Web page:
He is member of the Denver RC Eagles, which maintains a couple runways at nearby Cherry Creek State Park. If the weather is cooperative, that's where he and his friends spend their weekends.
It's a little bit like going to a model horse show. They load up their toys, take them to the designated meeting spot and fly together.
Except - unlike a model horse show - no one is horrified when things get broken. This is because things get broken all the time.
Sometimes it's just a little broken, but other times it's falling-out-of-the-sky, no-parts-salvageable broken. The latter happened to Seth yesterday. RIP Piper Cherokee. You were a great plane.
These planes can cost as much as our horses, and some of these men - not so much Seth - build their planes from scratch. No one likes it when their plane hits the ground, but they all want to fly so they accept the risk.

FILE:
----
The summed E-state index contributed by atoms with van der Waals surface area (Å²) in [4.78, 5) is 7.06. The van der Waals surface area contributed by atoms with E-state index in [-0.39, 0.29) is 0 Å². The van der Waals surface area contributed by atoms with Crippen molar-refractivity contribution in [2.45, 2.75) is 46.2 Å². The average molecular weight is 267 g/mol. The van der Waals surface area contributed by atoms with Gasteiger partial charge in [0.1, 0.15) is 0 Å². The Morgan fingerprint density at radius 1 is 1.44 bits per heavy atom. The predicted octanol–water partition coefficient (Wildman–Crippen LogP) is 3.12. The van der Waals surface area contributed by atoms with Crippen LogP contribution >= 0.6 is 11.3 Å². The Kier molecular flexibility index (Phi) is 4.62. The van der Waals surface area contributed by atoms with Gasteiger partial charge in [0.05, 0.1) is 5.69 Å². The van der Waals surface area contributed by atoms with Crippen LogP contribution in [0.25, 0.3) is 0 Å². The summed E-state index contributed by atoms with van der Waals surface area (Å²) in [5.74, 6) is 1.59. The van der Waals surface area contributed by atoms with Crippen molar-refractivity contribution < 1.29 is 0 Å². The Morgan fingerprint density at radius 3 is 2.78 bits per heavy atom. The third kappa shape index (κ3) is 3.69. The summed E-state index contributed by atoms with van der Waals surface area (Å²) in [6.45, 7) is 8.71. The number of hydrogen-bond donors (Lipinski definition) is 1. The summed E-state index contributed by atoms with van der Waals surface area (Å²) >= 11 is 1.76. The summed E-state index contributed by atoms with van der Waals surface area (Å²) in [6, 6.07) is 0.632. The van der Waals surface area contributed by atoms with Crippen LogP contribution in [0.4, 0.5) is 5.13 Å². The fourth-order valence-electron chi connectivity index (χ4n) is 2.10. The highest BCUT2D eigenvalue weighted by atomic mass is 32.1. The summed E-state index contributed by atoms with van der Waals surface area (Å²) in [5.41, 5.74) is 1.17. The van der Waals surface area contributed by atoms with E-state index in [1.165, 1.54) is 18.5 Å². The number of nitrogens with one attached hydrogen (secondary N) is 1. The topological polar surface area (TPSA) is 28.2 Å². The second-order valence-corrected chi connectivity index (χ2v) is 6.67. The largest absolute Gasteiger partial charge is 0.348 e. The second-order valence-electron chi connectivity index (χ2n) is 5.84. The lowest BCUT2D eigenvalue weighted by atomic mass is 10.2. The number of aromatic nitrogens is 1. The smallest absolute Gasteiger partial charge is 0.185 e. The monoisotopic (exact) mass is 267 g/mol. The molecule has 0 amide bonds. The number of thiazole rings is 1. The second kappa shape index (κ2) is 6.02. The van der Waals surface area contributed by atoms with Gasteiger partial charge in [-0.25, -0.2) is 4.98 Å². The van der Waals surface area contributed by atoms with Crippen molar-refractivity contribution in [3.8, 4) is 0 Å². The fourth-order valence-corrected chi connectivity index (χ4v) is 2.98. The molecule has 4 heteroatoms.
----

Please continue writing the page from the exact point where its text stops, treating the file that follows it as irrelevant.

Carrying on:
Model horse showers could learn something from these men. No matter how careful you may be, there are risks involved every single time you pack up your models and bring them to a show. Some of these involve children, although in all my years of showing, I have yet to experience kid damage first hand.
|Well behaved kids at the 2018 Little Tree Youth Show|
This guy's finishwork was damaged when a judge reached across my table and domino-ed several of my artist resins.
|Fixed! Thank you, Jennifer Scott|
|Also fixed! Thank you, Jennifer Buxton!|
Do you ever fill the trunk of your car with totes of models and imagine what it would be like if you were rear ended on the way to the show? I do every single time.
Despite that, I'll keep packing up my models and heading down the road. I love model horse showing. I love being in a room filled with lots of people and lots of models. I realize that some of these people may not be as careful or coordinated as I'd like, and it's possible that one or more of models may be damaged. Of course, I'll try my best to avoid that, but like Seth and his flying friends, I've decided the rewards are worth the risk.